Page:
Manitou Mattoc Pro Review

Manitou Mattoc Pro – the review

Words/Images: S Jones

It can sometimes be challenging accessing the 160mm club when it’s guarded so menacingly by monsieur Fox 36 and RS Pike, two of the most well documented bouncers. It’s true they are powerful and they can fend off as well as take a few slaps in their stride. But they can still be hit and miss on some matters, and all bouncers have a bad day, all need a touch of love, a bit of lube from inside the house. The Fox demands a high entry price for its alleged exclusivity, and the latter’s dancing can often be a touch weak.

Front of house the Manitou Mattoc Pro has the physical presence of a well built fork, slightly more wiry than some 160mm forks with its 34mm stanchions, but at sub 2kg puts it very much head to head and in Fox 36 and Rockshox Pike territory. Reverse arch crowns sit low to keep the stiffness in check whilst wheel access is a breeze with the 6mm Hexlock axle that eliminates rotation around the axle and has now replaced the quick release lever on earlier versions. Tapered steerer, 180mm post-mount brake boss and evil genius seals complete the picture.

The Manitou Mattoc comes as part of a range from 140mm through to 170mm at ten mm increments and two offset availabilities in 41mm and 44mm and in red, black or white aftermarket colours. Internally we can talk about Dorado air, HBO and MC squared or in fact any of the the piston stuff within these legs until we’re blue in the face but ultimately, just like good wine, it all comes down to “do you like it or not?” So do we?


Some people talk of the Manitou Mattoc as having a great coil like feel but its ages since I rode a 160mm coil fork but I can report that the progressivity was bang on. On the charge the Mattoc allowed for good chassis balance never over-using its travel, the fork holding its shape, and therefore the bike’s stability, exceptionally well. It didn’t quite have the sensitivity in the initial part of the travel as a Pike, which is often over-eager to please, but what it did do was take the harder impacts without any feedback, and we’d take that, as grip was never an issue.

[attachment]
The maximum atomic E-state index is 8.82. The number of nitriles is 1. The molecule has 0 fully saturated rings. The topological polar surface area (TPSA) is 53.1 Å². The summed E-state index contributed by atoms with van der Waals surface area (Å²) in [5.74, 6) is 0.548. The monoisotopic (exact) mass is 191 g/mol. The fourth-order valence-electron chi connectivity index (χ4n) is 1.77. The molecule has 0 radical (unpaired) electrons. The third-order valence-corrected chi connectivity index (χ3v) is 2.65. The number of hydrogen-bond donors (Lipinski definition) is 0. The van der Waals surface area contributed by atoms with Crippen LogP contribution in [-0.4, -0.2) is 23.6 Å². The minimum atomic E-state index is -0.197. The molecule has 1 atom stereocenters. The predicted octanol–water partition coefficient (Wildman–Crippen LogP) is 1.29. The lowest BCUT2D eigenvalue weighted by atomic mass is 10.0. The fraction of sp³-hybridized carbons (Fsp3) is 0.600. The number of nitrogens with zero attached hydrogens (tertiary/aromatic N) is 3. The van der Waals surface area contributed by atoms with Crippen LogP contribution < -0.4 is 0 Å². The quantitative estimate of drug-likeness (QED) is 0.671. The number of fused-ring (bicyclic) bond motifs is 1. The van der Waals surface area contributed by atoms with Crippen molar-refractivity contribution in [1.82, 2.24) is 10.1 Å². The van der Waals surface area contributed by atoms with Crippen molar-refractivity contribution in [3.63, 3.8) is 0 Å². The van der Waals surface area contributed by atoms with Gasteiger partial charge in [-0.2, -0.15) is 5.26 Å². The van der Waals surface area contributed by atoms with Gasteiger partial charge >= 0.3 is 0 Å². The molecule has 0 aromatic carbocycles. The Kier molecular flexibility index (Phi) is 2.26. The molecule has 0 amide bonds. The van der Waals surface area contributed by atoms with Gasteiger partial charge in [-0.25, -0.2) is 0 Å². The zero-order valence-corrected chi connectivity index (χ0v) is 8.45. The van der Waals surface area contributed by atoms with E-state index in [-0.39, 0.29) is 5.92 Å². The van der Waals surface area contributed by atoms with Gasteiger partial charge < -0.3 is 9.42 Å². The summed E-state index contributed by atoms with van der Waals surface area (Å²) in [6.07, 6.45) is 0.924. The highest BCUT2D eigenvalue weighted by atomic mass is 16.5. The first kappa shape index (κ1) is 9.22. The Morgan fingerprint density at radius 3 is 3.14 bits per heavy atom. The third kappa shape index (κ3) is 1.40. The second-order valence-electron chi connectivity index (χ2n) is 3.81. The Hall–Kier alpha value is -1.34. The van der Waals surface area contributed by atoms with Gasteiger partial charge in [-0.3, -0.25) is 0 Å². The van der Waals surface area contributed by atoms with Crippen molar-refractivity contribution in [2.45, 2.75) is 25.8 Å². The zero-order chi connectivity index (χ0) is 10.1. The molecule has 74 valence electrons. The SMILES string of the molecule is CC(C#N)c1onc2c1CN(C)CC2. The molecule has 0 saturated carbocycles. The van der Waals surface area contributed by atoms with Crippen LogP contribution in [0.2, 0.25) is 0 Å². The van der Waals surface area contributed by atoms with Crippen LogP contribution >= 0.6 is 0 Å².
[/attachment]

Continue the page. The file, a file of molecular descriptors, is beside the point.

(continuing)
Being of 34mm stanchions compared to 35mm and 36mm on Fox and Rockshox, we expected a bit more flex on the fork but the reality was a fork that muscled up to the occasion exceptionally well and on no occasion did we the fork feel underpowered or afraid to take on the challenge.




In terms of adjustment it did take a while to decipher the information in the manual and in some ways it was easier to work it out for ourselves. The bottom line is that it’s a very simple fork on high and low speed compression – 4 clicks each, and the hydraulic bottom out, although the dial was a touch fiddly to access with cold fingers. Rebound has ten. Some riders might be after something a bit more ‘tuneable’ as they put it, with a ton more clicks but I think many other riders will find a happy compromise with what’s on offer going for price and simplicity over clicks that are often forgotten after a few weeks.


The big question then, does the Manitou Mattoc hold its ground over other 160mm forks? We took a hard charging Orange Alpine with some carbon wheels and carbon Renthal bars – a tough and some might say overly stiff set up on the front of the bike and hit the uplift. And therein lies the key to any testing. Its all about wheel, bar, tyre and pressure combinations and the ground conditions you subject the fork to. It’s fair to say its had to withstand a fair few knocks but that its come up very positively.

With no overrated external travel adjust and no volume reducing spacers to worry about it the Mattoc scores from the outset. With good progressivity and accuracy, at £549 its a fork that’s inexpensive to start, but which in reality is available for under £400. This is a lot of fork for that money.

Performance-wise, the flex/stiffness balance is about right and the effect this has on chassis control is excellent. In terms of damping there is no bounce, no harsh feedback on rock impacts. Overall it’s a very well-rounded fork, one that takes the collisions, stands its ground in an arm wrestle with forks twice the price but not offering twice the punch.

Bottom line, does it stay on our bike? Absolutely.










YT Tues CF Pro 2016 – Bike Test


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